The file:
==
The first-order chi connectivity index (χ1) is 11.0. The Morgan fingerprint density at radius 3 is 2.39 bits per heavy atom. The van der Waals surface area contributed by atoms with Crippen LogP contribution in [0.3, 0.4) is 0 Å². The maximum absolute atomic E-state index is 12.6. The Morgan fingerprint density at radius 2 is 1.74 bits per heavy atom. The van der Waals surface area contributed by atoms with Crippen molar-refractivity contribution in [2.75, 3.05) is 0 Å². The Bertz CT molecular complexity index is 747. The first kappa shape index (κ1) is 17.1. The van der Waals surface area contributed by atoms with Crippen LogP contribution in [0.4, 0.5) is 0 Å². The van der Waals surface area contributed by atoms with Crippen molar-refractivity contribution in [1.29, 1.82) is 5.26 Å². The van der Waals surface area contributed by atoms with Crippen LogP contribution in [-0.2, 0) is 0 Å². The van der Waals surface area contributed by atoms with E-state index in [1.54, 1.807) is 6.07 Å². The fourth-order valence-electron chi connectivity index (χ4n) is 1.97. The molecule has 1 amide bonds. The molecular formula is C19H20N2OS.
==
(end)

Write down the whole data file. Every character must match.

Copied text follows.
The first-order chi connectivity index (χ1) is 11.0. The Morgan fingerprint density at radius 3 is 2.39 bits per heavy atom. The van der Waals surface area contributed by atoms with Crippen LogP contribution in [0.3, 0.4) is 0 Å². The maximum absolute atomic E-state index is 12.6. The Morgan fingerprint density at radius 2 is 1.74 bits per heavy atom. The van der Waals surface area contributed by atoms with Crippen molar-refractivity contribution in [2.75, 3.05) is 0 Å². The Bertz CT molecular complexity index is 747. The first kappa shape index (κ1) is 17.1. The van der Waals surface area contributed by atoms with Crippen LogP contribution in [0.4, 0.5) is 0 Å². The van der Waals surface area contributed by atoms with Crippen molar-refractivity contribution in [1.29, 1.82) is 5.26 Å². The van der Waals surface area contributed by atoms with Crippen LogP contribution in [-0.2, 0) is 0 Å². The van der Waals surface area contributed by atoms with E-state index in [1.54, 1.807) is 6.07 Å². The fourth-order valence-electron chi connectivity index (χ4n) is 1.97. The molecule has 1 amide bonds. The molecular formula is C19H20N2OS.